What Are Microservices?
Software architect Eberhard Wolff investigates the definition of the term “microservices” from three perspectives: the size of a microservice, Conway’s Law (which states that organizations can only create specific software architectures), and finally a technical perspective based on domain-driven Design and Bounded Context.
Section 1.1 provided an initial definition of the term microservice. However, there are a number of different ways to define microservices. The different definitions are based on different aspects of microservices. They also show for which reasons the use of microservices is advantageous. At the end of the chapter the reader should have his or her own definition of the term microservice—depending on the individual project scenario.
The chapter discusses the term microservice from different perspectives:
Section 3.1 focuses on the size of microservices.
Section 3.2 explains the relationship between microservices, architecture, and organization by using the Conway’s Law.
Section 3.3 presents a domain architecture of microservices based on domain-driven design (DDD) and bounded context.
Section 3.5 explains why microservices should contain a user interface (UI).
3.1 Size of a Microservice
The name “microservices” conveys the fact that the size of the service matters; obviously, microservices are supposed to be small.
One way to define the size of a microservice is to count the lines of code (LOC).1 However, such an approach has a number of problems:
It depends on the programming language used. Some languages require more code than others to express the same functionality—and microservices are explicitly not supposed to predetermine the technology stack. Therefore, defining microservices based on this metric is not very useful.
Finally, microservices represent an architecture approach. Architectures, however, should follow the conditions in the domain rather than adhering to technical metrics such as LOC. Also for this reason attempts to determine size based on code lines should be viewed critically.
In spite of the voiced criticism, LOC can be an indicator for a microservice. Still, the question as to the ideal size of a microservice remains. How many LOC may a microservice have? Even if there are no absolute standard values, there are nevertheless influencing factors, which may argue for larger or smaller microservices.
One factor is modularization. Teams develop software in modules to be better able to deal with its complexity; instead of having to understand the entire software package, developers only need to understand the module(s) they are working on as well as the interplay between the different modules. This is the only way for a team to work productively in spite of the enormous complexity of a typical software system. In daily life there are often problems as modules get larger than originally planned. This makes them hard to understand and hard to maintain, because changes require an understanding of the entire module. Thus it is very sensible to keep microservices as small as possible. On the other hand, microservices, unlike many other approaches to modularization, have an overhead.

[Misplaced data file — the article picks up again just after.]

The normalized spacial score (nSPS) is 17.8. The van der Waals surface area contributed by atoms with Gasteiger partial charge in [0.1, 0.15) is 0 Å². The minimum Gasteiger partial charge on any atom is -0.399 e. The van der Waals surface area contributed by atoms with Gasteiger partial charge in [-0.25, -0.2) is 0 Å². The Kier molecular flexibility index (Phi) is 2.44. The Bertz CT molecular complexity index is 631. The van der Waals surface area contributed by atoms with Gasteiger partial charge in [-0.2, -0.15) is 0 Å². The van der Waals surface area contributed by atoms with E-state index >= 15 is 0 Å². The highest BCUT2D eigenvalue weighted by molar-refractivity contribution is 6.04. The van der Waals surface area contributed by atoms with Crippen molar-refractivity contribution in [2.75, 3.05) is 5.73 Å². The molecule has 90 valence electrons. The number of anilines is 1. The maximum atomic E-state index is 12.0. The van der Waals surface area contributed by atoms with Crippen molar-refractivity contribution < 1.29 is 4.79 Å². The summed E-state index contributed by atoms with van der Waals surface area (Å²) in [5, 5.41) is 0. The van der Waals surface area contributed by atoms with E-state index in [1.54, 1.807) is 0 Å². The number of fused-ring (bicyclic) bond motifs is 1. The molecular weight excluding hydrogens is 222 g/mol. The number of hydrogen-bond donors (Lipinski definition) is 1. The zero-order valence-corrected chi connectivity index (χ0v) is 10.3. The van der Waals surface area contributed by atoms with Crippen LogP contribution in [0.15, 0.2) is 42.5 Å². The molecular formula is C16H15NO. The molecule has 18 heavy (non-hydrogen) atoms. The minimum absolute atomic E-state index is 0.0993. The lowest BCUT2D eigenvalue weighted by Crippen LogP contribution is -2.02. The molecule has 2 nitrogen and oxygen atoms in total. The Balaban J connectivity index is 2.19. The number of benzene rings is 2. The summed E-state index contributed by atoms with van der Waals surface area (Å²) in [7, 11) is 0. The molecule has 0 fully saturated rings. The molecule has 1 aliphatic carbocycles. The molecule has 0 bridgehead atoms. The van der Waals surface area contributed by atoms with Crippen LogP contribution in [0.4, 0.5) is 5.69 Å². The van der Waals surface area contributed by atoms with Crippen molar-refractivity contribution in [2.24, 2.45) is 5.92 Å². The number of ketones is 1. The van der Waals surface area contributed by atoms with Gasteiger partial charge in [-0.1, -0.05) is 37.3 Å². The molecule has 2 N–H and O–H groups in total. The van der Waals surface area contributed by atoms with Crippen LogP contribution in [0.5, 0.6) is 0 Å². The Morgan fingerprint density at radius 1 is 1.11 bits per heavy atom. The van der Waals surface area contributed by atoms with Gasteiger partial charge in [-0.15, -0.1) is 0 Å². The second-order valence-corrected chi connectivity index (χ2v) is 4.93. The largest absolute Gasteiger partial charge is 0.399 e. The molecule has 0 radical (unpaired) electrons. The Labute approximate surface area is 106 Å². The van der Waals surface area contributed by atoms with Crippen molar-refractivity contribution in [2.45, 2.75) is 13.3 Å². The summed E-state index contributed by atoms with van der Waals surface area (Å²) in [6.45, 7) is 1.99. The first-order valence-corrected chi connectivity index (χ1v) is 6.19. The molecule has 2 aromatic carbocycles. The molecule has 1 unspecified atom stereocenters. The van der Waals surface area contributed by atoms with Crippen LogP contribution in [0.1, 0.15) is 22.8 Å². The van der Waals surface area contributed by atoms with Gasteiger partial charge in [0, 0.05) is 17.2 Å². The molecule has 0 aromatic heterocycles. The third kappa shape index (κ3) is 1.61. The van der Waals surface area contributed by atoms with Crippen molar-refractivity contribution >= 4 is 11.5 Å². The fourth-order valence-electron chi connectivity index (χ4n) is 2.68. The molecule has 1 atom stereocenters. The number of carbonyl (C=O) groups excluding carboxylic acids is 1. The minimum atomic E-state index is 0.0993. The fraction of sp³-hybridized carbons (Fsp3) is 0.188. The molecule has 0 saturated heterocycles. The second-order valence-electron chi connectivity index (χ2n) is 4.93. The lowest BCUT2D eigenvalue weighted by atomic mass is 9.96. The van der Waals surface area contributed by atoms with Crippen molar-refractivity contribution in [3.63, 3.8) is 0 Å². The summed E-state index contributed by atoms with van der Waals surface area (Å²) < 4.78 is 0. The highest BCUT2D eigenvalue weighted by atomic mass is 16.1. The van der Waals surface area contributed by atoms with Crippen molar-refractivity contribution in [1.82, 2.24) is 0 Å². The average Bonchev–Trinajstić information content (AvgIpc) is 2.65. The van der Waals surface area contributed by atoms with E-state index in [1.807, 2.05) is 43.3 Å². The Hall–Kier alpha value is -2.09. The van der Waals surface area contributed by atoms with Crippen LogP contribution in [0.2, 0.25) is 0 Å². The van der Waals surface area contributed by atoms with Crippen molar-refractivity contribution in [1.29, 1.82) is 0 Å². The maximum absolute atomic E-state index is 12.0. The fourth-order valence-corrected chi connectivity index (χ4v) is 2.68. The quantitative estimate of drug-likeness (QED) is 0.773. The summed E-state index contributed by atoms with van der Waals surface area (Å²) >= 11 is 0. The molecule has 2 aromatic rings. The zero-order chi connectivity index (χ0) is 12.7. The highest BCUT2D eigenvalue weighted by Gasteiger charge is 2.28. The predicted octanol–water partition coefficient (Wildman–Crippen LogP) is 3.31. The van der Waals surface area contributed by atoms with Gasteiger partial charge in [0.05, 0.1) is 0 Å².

Microservices run within independent processes. Therefore, communication between microservices is distributed communication via the network. For this type of system, the “First Rule of Distributed Object Design”2 applies. This rule states that systems should not be distributed if it can be avoided. The reason for this is that a call on another system via the network is orders of magnitude slower than a direct call within the same process. In addition to the pure latency time, serialization and deserialization of parameters and results are time consuming. These processes not only take a long time, but also cost CPU capacity.
Moreover, distributed calls might fail because the network is temporarily unavailable or the called server cannot be reached—for instance due to a crash. This increases complexity when implementing distributed systems, because the caller has to deal with these errors in a sensible manner.
Experience3 teaches us that microservice-based architectures work in spite of these problems. When microservices are designed to be especially small, the amount of distributed communication increases and the overall system gets slower. This is an argument for larger microservices. When a microservice contains a UI and fully implements a specific part of the domain, it can operate without calling on other microservices in most cases, because all components of this part of the domain are implemented within one microservice. The desire to limit distributed communication is another reason to build systems according to the domain.